Q: Can I donate directly to my priest?

A: Yes. But it will not be considered a tax-deductible gift if you give money or goods to anyone except a 501c3 not-for-profit.

Q: My church is beautiful and historic, and we have spent a great deal to preserve it. Is the sale of beautiful historic churches part of this scandal?

A: Yes. Sadly, for years, diocesan sell-offs of truly beautiful churches have occurred to pay for settlements when the tragic real story is that often larger amounts were being spent by bishops for extravagant residences, summer resorts, amenities and a host of other superfluous purposes. Donations are fungible. Once money is credited from any source into the diocesan accounts, it could go to any purpose and we have seen where some   $ 3,000,000,000+ went already. Payoffs, publicly acknowledged and those undisclosed under settlements.  See our article here about saving churches with Brody Hale, J.D. 

Q: I am a major donor to my parish. What would you advise me to do?

A: At the very least, set up a controlled escrow account to fund legitimate expenses for your own parish and upon which the pastor can draw for his own parish’s pre-specified reasons. This keeps the funds in lay hands until they are dispersed for clearly articulated reasons.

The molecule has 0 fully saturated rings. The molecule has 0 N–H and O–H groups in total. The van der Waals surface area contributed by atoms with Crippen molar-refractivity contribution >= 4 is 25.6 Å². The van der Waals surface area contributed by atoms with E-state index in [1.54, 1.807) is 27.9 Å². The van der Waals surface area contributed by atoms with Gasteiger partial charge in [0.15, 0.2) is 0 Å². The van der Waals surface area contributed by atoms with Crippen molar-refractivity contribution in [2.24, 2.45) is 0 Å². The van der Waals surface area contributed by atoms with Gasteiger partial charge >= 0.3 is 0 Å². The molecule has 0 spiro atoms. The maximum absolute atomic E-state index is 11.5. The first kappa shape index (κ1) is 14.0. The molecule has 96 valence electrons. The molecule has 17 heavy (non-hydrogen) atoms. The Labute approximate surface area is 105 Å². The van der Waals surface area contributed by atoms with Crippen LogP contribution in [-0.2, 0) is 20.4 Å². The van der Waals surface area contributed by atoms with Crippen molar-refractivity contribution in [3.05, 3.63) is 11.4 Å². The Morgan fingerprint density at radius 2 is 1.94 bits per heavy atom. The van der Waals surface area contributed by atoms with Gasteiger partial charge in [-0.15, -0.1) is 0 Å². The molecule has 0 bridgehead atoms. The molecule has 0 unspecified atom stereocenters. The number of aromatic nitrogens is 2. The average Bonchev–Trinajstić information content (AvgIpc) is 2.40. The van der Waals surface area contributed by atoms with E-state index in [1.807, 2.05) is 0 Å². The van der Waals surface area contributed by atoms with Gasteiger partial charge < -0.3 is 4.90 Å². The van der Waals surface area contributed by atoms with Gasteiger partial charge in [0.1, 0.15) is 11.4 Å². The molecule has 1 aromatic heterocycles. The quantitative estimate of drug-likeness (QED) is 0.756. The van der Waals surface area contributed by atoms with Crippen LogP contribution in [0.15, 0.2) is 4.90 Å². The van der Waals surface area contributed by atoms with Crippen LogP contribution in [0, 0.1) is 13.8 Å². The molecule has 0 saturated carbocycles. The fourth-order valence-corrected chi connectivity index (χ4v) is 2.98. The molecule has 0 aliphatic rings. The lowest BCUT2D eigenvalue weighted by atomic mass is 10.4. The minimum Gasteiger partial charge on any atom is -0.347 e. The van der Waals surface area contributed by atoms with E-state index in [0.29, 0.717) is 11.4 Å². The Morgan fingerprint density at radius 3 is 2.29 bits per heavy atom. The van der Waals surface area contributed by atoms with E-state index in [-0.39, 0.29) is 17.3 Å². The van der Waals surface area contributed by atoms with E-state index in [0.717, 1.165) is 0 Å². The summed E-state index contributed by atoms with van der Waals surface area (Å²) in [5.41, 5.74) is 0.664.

We also suggest that if you have concerns that you consider other, safer options within the church. There are Ordinariate and Latin Mass parishes, as well as Ukrainian, Greek, Melkite and Maronite Rite parishes in union with Rome which are virtually scandal-free. We have also written about seminaries, and convents, and have also interviewed a major donor to learn what his thoughts are. Consider diverting your donations to support these people who are the real, authentic church if you have lost trust in your parish and/or diocese.

Q: I am very involved in and a major donor to our parish. What should I do?

A: Donors have a right to an audit, or accountability on how their money is used. Most non-profits are required to do that. Many protestant churches hold an annual meeting to show their parishioners how funds are being used, for example.

But it is important that this be a lay-lead endeavor, because ‘he who pays the piper calls the tune’. You should demand and fund independent auditing of all parish accounts, going back at least ten years. Forensic CPAs can unearth and trace corrupt transactions, if any, and report to parish members who got how much for what purposes.

Q: I am a major donor to our diocese. What should I do?

A: Basically, the approach should be the same as the parish level. If you do not receive a satisfactory answer and cooperation in opening the books, you can take the same steps as ‘Steve’ did in this article.


Drawing by Jane Privett